Sales Representatives own the deal and the Pre Sales Engineers own making sure the customer has no reason to say no.  There is variation in how this works because both the sales team and customers are people.  I've seen Pre Sales Engineers carry big deals across multiple account realignments. I've seen Sales Representatives do great jobs at answering detailed product discussions.  Sometimes those both work and sometimes they end in smoking craters.  Know your representatives, know your limits an continually improve. Working in a technical sales environment can sometimes be the best job in the world.

Created 9/2017

Sunday, September 17, 2017

Playing with Web Apps in Azure? Create a Resource Group and App Service plan first.

I dabbled in Windows web app Azure deployments for 3 or 4 years before I realized I needed to pay attention to the Resource Group and App Service Plans I was using.   This became especially expensive when deploying CI/CD pipelines while teaching classes or when doing random operations while trying to understand how stuff worked.  I partially blame the great Visual Studio integration / wizards for this.  They made it easy to "start clean" every time I created a new project.

Resource Groups let you bundle all the components that make up an applications or composite system.   See the Azure Resource Manager overview for more information.  

Application Service plans are specific to web and task type deployments.  They describe the compute resources that will be sued by one or more Web Application deployments. You can think of it as a PaaS or Docker type container which is filled with deployments.  Multiple deployments and run in a plan.  A plan should generally not be used across application stacks.

Create a resource group for related work

My personal policy is to create a single prototyping/demo Resource Group that is my ad-hoc default.  I tend to name them in a way that I can figure out my intention for them from the main Azure dashboard and include my subscription, general usage area and the targeted region.  

This image shows the Resource Group creation screen.  Pay attention to the "Resource Group Location"
This shows three resource groups in in two different regions.  My MSDN free Visual Studio VSTS instance is in one resource group.  The other two resource groups are for application work.

Demos and prototypes can share the same resource group. More serious work requires more serious thought. You will have to decide which system components should be in the same resource group. Think about the lifecycle and retention policies of each component of a system.  Long lived components like data stores may be managed by other teams or have other management policies.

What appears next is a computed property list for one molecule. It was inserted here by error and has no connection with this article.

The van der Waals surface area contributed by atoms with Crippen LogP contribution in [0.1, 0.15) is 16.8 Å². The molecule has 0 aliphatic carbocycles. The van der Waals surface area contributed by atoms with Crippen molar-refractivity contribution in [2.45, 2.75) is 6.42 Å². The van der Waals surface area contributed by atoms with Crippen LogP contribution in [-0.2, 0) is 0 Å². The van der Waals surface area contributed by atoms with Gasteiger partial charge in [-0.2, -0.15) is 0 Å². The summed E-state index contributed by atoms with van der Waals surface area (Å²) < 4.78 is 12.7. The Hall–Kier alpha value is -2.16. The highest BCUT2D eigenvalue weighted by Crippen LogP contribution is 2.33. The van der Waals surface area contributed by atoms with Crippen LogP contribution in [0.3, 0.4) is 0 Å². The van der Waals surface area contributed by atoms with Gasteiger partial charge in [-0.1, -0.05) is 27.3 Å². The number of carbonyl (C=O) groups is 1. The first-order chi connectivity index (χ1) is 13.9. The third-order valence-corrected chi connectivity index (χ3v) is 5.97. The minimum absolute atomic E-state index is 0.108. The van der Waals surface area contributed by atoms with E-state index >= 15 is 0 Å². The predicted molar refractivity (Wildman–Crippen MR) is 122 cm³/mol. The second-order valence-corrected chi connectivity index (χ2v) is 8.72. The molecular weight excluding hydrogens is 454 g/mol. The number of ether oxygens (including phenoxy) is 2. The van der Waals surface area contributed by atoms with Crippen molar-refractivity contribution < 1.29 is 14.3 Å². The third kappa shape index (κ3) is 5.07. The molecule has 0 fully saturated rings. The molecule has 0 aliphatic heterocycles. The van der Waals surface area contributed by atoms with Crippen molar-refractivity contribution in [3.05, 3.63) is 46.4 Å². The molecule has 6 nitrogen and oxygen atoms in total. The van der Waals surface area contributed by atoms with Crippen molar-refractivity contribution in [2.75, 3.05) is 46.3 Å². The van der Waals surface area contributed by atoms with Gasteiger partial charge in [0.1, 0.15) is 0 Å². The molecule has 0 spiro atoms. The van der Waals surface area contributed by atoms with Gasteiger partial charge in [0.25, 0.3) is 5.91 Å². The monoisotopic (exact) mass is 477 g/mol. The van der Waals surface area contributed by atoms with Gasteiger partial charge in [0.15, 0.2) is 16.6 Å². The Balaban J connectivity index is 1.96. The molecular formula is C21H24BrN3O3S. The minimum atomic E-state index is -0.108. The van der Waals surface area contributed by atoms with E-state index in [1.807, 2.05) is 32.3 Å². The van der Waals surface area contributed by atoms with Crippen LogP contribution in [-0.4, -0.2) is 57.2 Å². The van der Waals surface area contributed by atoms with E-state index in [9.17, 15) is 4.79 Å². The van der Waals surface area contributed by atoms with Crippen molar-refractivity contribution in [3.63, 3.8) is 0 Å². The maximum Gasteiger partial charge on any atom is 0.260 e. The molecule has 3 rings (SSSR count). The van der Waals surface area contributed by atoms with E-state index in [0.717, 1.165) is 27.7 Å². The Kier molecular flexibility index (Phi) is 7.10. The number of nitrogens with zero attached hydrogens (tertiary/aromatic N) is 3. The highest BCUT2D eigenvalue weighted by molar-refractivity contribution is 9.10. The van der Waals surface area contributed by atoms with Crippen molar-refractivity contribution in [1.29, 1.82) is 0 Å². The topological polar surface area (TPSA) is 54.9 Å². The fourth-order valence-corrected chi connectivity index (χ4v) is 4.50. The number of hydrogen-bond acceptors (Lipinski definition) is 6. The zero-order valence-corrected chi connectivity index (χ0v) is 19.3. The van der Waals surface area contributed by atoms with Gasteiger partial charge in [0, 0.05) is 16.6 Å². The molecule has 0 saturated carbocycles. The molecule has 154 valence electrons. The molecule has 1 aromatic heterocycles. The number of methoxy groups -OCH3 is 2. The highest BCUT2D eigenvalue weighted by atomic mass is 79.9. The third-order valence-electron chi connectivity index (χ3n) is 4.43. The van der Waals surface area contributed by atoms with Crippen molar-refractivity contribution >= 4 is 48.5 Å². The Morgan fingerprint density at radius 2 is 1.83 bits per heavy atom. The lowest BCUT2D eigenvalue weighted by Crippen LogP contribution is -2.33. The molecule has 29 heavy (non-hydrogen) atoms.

Create Application Service plan(s) into which you can deploy applications

Azure billing for PaaS style web applications is based on the App Service plan cost.  You can save money, especially in a prototyping or demonstration environment, by deploying multiple web applications into the same Application Service plan.  This is a good way of stretching MSDN Azure credits or saving your company money.  Enterprises tend to create Service Plans along business unit or billing code boundaries.

I keep a Free plan and a shared plan live for my projects. The free plan lets me do basic stuff without charge as long as SSL isn't required.  The shared plan runs $10/mo/app and adds SSL and 4X the CPU minutes. Free (F1) and Shared (D1) tiers have compute limits that may be good enough for demos and low volume sites.  

Create one or two plans.  One free 60/CPU minutes and one shared with 240/CPU minutes per month. 

Azure always defaults to "Standard" Pricing Tier when creating a new Application Service plan.  It does this in the Azure portal AND in the Visual Studio wizard. The picture at right shows a new plan using "D1 Shared". You must change the Pricing Tier if you want Free are Shared.  This is another good reason to create your App Service plan prior to coding.

You can fit one always-live Basic (B) or Standard (S) into an MSDN subscription if you want more performance or want to play with autoscale. 

Enterprises probably have standard Application Service plan sizes starting with the Basic (B1/B2/...) in development environments and Standard (S1/S2/...) semi-production environments.  

Microsoft has great documentation on Application Service plans.  These two can get you started

Wrap Up

Deploying Applications in Azure is easy.  Cost and resource management is also easy with just a little bit of pre-staging of Resource Groups and Application Service plans. 

These suggestions may not apply in situations where automation completely tears down and builds environments or where they are in conflict with larger enterprise policies.